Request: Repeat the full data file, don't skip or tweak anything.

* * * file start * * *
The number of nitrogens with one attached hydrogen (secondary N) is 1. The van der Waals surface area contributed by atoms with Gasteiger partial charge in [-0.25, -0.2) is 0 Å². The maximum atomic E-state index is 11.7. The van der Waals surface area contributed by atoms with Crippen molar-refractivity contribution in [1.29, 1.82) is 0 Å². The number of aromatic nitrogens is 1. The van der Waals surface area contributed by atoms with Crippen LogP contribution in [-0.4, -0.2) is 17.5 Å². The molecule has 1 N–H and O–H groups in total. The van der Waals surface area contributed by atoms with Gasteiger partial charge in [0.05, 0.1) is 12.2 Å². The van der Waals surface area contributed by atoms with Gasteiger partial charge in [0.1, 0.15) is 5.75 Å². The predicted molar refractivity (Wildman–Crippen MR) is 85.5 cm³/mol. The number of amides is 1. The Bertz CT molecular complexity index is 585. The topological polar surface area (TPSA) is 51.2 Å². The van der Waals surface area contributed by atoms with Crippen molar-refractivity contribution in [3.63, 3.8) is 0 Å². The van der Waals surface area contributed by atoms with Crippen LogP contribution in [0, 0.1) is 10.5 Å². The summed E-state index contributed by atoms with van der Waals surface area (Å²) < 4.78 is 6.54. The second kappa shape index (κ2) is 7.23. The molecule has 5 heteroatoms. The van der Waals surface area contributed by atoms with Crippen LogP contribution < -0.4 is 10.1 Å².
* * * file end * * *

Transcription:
The number of nitrogens with one attached hydrogen (secondary N) is 1. The van der Waals surface area contributed by atoms with Gasteiger partial charge in [-0.25, -0.2) is 0 Å². The maximum atomic E-state index is 11.7. The van der Waals surface area contributed by atoms with Crippen molar-refractivity contribution in [1.29, 1.82) is 0 Å². The number of aromatic nitrogens is 1. The van der Waals surface area contributed by atoms with Crippen LogP contribution in [-0.4, -0.2) is 17.5 Å². The molecule has 1 N–H and O–H groups in total. The van der Waals surface area contributed by atoms with Gasteiger partial charge in [0.05, 0.1) is 12.2 Å². The van der Waals surface area contributed by atoms with Gasteiger partial charge in [0.1, 0.15) is 5.75 Å². The predicted molar refractivity (Wildman–Crippen MR) is 85.5 cm³/mol. The number of amides is 1. The Bertz CT molecular complexity index is 585. The topological polar surface area (TPSA) is 51.2 Å². The van der Waals surface area contributed by atoms with Crippen molar-refractivity contribution in [3.63, 3.8) is 0 Å². The van der Waals surface area contributed by atoms with Crippen LogP contribution in [0, 0.1) is 10.5 Å². The summed E-state index contributed by atoms with van der Waals surface area (Å²) < 4.78 is 6.54. The second kappa shape index (κ2) is 7.23. The molecule has 5 heteroatoms. The van der Waals surface area contributed by atoms with Crippen LogP contribution < -0.4 is 10.1 Å².